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The Next Frontier: Mineral Exploration in Saskatchewan

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This graphic is sponsored by SKRR Exploration.
Saskatchewan Mineral Exploration

Saskatchewan Mineral Exploration

The Next Frontier: Mineral Exploration in Saskatchewan

Lying in the heart of Canada is the next great mineral exploration frontier, Saskatchewan. This humble province lies at the center of one of the greatest mining countries in the world, but despite Canada’s long history with mining, Saskatchewan is still open for discovery.

This infographic from our sponsor SKRR Exploration shows where the next mineral frontier for discovery lies in Saskatchewan.

The Road to Resources: Opening for Business

Saskatchewan covers 588,239 square kilometers, roughly the size of Iran or Mongolia, with a population density of only 1.8 persons per square kilometer. This central province sits on the edge of a vast frontier that is rich with mineral resources that could power and feed the world.

In order to encourage investment, Saskatchewan has several incentive programs for the mining industry.

  • The Targeted Mineral Exploration Incentive: 25% rebate on eligible drilling costs in regions of high potential for base metals, precious metals and diamonds.
  • The Saskatchewan Mineral Exploration Tax Credit: A non-refundable 10% tax credit to Saskatchewan taxpayers who invest in eligible flow-through shares issued by mining or exploration companies.
  • A 10-year royalty holiday for new gold and base metal mines.
  • A 5-year incorporation tax rebate for mineral processing.

While the province is encouraging mineral exploration, there are already proven success stories that are just scraping the surface of the opportunities available.

Resources Ready to Go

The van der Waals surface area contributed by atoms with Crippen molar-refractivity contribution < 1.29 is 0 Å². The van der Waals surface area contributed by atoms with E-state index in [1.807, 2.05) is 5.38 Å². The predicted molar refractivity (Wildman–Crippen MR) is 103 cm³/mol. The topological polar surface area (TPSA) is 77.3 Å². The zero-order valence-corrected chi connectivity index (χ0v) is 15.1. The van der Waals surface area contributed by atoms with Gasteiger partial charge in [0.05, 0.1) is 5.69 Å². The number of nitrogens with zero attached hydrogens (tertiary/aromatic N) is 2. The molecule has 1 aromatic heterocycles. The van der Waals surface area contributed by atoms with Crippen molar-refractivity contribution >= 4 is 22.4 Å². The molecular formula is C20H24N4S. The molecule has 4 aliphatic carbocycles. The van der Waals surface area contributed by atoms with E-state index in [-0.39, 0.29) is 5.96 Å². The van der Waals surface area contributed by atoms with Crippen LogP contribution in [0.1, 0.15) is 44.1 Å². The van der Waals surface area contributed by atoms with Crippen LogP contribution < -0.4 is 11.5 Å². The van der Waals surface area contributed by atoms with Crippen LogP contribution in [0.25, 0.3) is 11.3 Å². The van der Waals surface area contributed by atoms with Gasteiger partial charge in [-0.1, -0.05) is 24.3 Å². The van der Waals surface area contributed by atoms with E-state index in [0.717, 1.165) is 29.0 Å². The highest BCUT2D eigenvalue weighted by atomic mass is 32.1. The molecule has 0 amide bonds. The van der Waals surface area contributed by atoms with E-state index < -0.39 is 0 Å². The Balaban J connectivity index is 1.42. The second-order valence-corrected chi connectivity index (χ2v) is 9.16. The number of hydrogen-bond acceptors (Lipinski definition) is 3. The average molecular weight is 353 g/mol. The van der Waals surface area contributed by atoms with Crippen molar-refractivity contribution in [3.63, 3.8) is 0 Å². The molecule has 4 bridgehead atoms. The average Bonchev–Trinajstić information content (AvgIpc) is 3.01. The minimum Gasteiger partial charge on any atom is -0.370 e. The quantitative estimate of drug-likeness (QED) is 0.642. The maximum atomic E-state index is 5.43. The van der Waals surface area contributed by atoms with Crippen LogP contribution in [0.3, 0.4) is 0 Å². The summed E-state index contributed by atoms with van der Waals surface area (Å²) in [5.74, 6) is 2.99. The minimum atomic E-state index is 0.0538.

In 2020, Saskatchewan sold C$7.4 billion worth of metals and minerals, the fourth highest amount in Canada. Saskatchewan’s mining sector provides business opportunities and jobs for over 12,400 individuals across the province, and contributes an additional 25,000 indirect jobs.

  • Potash: The province has the largest potash industry in the world, accounting for about 1/3 of annual global production and hosting nearly half of the world’s known reserves.
  • Uranium: The world’s richest deposits of uranium lie in Saskatchewan, giving the province the ability to produce more uranium with less land surface disturbance than almost anywhere on Earth.
  • Diamonds: In 2004, Shore Gold discovered diamonds near Fort à La Corne in central Saskatchewan. There is a plan to bring the 66-million carat Star-Orion South project into production.
  • Base Metals: The Flin Flon mining camp, on the Manitoba-Saskatchewan border, is a large base metal producer region and is estimated to have the highest contained value of ore per square kilometer in Canada for VMS deposits.
  • Gold: The province holds two multi-million ounce discoveries to date, the Seabee and MacLellan gold mines in the Trans-Hudson geological formation.

There is more to discovery. Exploration expenditures in 2019 were $264 million, and companies planned to spend $242 million in 2020.

SKRR Exploration: Opening a Frontier

SKRR Exploration is leading mineral exploration into Canada’s final frontier and has secured prime mineral properties to take advantage of the wave of demand for metals. SKRR has six gold and one base metal exploration projects in the heart of one of the most prospective geological belts in North America.

At the helm of SKRR exploration are two leaders who know the geology of Saskatchewan well and have a proven history of discovery, Ron Neolitzky and Ross McElroy. Neolitzky was inducted into the Canadian Mining Hall of Fame for his development of two successful precious metals mines. McElroy was part of the exploration team that discovered Cameco’s McArthur uranium deposit.

SKRR Exploration is bringing together the right elements of Saskatchewan to make the next great discovery.

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Visualizing Gold Investment Compared to Global Assets

Gold is an important hedge against inflation and currency depreciation, but how does the precious metal compare against global assets?

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gold vs. other assets

How Gold Compares to Global Assets

Gold has been a vital asset for investors and speculators to hedge against uncertainty and currency devaluation, but today it is just a small part of the investment landscape.

While gold investment holdings stand at $1.1T, this figure is dwarfed by various other global assets and funds.